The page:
Illinois Democrats Dare Jews to vote Republican

Richard L. Benkin
Citing "prior commitments," Democrat candidate for the US Senate from Illinois, Alexi Giannoulias, abruptly backed out of a debate with his Republican opponent about Israel and the Middle East.  Curious though, "Giannoulias, his Republican opponent, Rep. Mark Kirk (R-Ill.), and other local politicians had agreed to participate in the forum months ago" and the Giannoulias' campaign had confirmed the State Treasurer's availability, according to the Jewish Telegraph Agency (JTA).

The debate was arranged by the non-partisan Protect Our Heritage public action committee and 16 other Jewish organizations, including several Chicago area synagogues.  Besides debating, the candidates would also answer questions from voters about Israel and related matters.  Evidently, that was too scary for Giannoulias, whose opponent is known as one of the most knowledgeable House members on foreign policy, as well as arguably Israel's best friend in Congress.

"As Iran continues its pursuit of nuclear weapons and terrorists threaten Israel from Gaza and Lebanon, our next U.S. Senator should not be afraid to stand up for our strongest democratic ally in the Middle East," Kirk said in a statement.  Giannoulias did not respond to multiple phone calls from JTA.

No sooner had the Giannoulias campaign turned tail on Illinois' pro-Israel constituency than the Democrat running for Kirk's old seat did the same.  Dan Seals, who has run twice unsuccessfully for Congress from Illinois Tenth District, announced that he too would skip the forum and not debate his opponent, Bob Dold, or submit himself to voters' questions.  Seals said that Giannoulias' drop out gave the prospect of a forum "inherently weighted in favor of the Republican candidates."  Yet, the fact that the constituency and area tilts towards Democrats never stopped Kirk or Dold from meeting the voters.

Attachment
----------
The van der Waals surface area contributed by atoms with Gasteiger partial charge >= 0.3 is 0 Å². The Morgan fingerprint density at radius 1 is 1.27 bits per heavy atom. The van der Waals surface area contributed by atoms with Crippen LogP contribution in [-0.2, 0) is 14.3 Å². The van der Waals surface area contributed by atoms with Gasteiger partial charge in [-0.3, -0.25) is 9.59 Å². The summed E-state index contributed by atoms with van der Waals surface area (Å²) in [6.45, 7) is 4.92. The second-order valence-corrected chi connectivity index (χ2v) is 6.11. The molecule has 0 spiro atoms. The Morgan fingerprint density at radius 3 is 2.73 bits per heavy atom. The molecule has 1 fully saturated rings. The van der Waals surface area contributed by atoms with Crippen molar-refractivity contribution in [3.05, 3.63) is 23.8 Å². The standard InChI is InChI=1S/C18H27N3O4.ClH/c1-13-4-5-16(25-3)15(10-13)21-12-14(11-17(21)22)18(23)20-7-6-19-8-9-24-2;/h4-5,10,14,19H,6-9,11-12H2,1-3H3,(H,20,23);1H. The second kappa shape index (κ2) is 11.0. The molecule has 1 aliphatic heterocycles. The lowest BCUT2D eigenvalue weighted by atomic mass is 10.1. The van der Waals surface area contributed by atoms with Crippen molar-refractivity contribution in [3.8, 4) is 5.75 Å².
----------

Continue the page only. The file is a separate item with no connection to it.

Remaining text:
While neither Democrat will tell us why they really dropped out, people familiar with the candidates have said all along that Kirk and Dold are far more knowledgeable and incisive, certainly about Israel and foreign policy, than their Democrat opponents.  Democratic campaign strategy hopes that Illinois has become such a blue state that Democrats start with an automatic advantage and voters will choose Democrat candidates no matter how unqualified, as long as they do not throw their lack of ability in their faces -- which seems to be what Giannoulias and Seals just did.

Citing "prior commitments," Democrat candidate for the US Senate from Illinois, Alexi Giannoulias, abruptly backed out of a debate with his Republican opponent about Israel and the Middle East.  Curious though, "Giannoulias, his Republican opponent, Rep. Mark Kirk (R-Ill.), and other local politicians had agreed to participate in the forum months ago" and the Giannoulias' campaign had confirmed the State Treasurer's availability, according to the Jewish Telegraph Agency (JTA).

The debate was arranged by the non-partisan Protect Our Heritage public action committee and 16 other Jewish organizations, including several Chicago area synagogues.  Besides debating, the candidates would also answer questions from voters about Israel and related matters.  Evidently, that was too scary for Giannoulias, whose opponent is known as one of the most knowledgeable House members on foreign policy, as well as arguably Israel's best friend in Congress.

"As Iran continues its pursuit of nuclear weapons and terrorists threaten Israel from Gaza and Lebanon, our next U.S. Senator should not be afraid to stand up for our strongest democratic ally in the Middle East," Kirk said in a statement.  Giannoulias did not respond to multiple phone calls from JTA.

No sooner had the Giannoulias campaign turned tail on Illinois' pro-Israel constituency than the Democrat running for Kirk's old seat did the same.  Dan Seals, who has run twice unsuccessfully for Congress from Illinois Tenth District, announced that he too would skip the forum and not debate his opponent, Bob Dold, or submit himself to voters' questions.  Seals said that Giannoulias' drop out gave the prospect of a forum "inherently weighted in favor of the Republican candidates."  Yet, the fact that the constituency and area tilts towards Democrats never stopped Kirk or Dold from meeting the voters.

While neither Democrat will tell us why they really dropped out, people familiar with the candidates have said all along that Kirk and Dold are far more knowledgeable and incisive, certainly about Israel and foreign policy, than their Democrat opponents.  Democratic campaign strategy hopes that Illinois has become such a blue state that Democrats start with an automatic advantage and voters will choose Democrat candidates no matter how unqualified, as long as they do not throw their lack of ability in their faces -- which seems to be what Giannoulias and Seals just did.